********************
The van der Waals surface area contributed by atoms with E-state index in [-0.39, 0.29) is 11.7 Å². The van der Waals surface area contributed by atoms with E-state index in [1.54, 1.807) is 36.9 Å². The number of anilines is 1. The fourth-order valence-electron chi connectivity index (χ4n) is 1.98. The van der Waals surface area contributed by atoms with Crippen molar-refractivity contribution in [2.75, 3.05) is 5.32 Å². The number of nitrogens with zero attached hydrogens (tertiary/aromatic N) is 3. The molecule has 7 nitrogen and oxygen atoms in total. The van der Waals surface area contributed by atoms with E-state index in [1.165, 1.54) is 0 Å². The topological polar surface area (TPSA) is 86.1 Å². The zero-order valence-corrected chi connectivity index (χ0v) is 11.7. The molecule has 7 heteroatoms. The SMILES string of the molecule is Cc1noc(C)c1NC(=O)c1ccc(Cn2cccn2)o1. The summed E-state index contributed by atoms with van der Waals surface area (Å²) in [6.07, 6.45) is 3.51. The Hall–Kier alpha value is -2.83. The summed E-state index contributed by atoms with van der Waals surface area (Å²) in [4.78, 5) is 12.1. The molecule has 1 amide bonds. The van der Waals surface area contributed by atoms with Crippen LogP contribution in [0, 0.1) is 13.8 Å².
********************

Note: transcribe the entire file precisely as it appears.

The van der Waals surface area contributed by atoms with E-state index in [-0.39, 0.29) is 11.7 Å². The van der Waals surface area contributed by atoms with E-state index in [1.54, 1.807) is 36.9 Å². The number of anilines is 1. The fourth-order valence-electron chi connectivity index (χ4n) is 1.98. The van der Waals surface area contributed by atoms with Crippen molar-refractivity contribution in [2.75, 3.05) is 5.32 Å². The number of nitrogens with zero attached hydrogens (tertiary/aromatic N) is 3. The molecule has 7 nitrogen and oxygen atoms in total. The van der Waals surface area contributed by atoms with E-state index in [1.165, 1.54) is 0 Å². The topological polar surface area (TPSA) is 86.1 Å². The zero-order valence-corrected chi connectivity index (χ0v) is 11.7. The molecule has 7 heteroatoms. The SMILES string of the molecule is Cc1noc(C)c1NC(=O)c1ccc(Cn2cccn2)o1. The summed E-state index contributed by atoms with van der Waals surface area (Å²) in [6.07, 6.45) is 3.51. The Hall–Kier alpha value is -2.83. The summed E-state index contributed by atoms with van der Waals surface area (Å²) in [4.78, 5) is 12.1. The molecule has 1 amide bonds. The van der Waals surface area contributed by atoms with Crippen LogP contribution in [0, 0.1) is 13.8 Å².